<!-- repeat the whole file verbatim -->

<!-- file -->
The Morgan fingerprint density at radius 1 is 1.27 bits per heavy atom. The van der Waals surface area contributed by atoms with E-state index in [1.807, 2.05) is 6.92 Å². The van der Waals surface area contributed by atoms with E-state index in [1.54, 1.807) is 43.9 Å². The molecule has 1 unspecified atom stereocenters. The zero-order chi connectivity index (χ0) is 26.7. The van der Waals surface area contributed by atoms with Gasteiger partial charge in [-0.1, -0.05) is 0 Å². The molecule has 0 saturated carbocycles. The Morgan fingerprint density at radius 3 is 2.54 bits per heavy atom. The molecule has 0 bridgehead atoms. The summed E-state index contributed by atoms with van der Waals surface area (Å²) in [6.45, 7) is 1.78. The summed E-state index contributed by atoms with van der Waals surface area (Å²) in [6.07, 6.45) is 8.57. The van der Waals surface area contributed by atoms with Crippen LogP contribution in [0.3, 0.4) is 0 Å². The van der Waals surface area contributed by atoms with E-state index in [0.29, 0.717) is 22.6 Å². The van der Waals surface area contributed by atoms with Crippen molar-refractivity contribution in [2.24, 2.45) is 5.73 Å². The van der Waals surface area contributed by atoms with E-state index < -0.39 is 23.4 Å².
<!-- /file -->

The Morgan fingerprint density at radius 1 is 1.27 bits per heavy atom. The van der Waals surface area contributed by atoms with E-state index in [1.807, 2.05) is 6.92 Å². The van der Waals surface area contributed by atoms with E-state index in [1.54, 1.807) is 43.9 Å². The molecule has 1 unspecified atom stereocenters. The zero-order chi connectivity index (χ0) is 26.7. The van der Waals surface area contributed by atoms with Gasteiger partial charge in [-0.1, -0.05) is 0 Å². The molecule has 0 saturated carbocycles. The Morgan fingerprint density at radius 3 is 2.54 bits per heavy atom. The molecule has 0 bridgehead atoms. The summed E-state index contributed by atoms with van der Waals surface area (Å²) in [6.45, 7) is 1.78. The summed E-state index contributed by atoms with van der Waals surface area (Å²) in [6.07, 6.45) is 8.57. The van der Waals surface area contributed by atoms with Crippen LogP contribution in [0.3, 0.4) is 0 Å². The van der Waals surface area contributed by atoms with E-state index in [0.29, 0.717) is 22.6 Å². The van der Waals surface area contributed by atoms with Crippen molar-refractivity contribution in [2.24, 2.45) is 5.73 Å². The van der Waals surface area contributed by atoms with E-state index < -0.39 is 23.4 Å².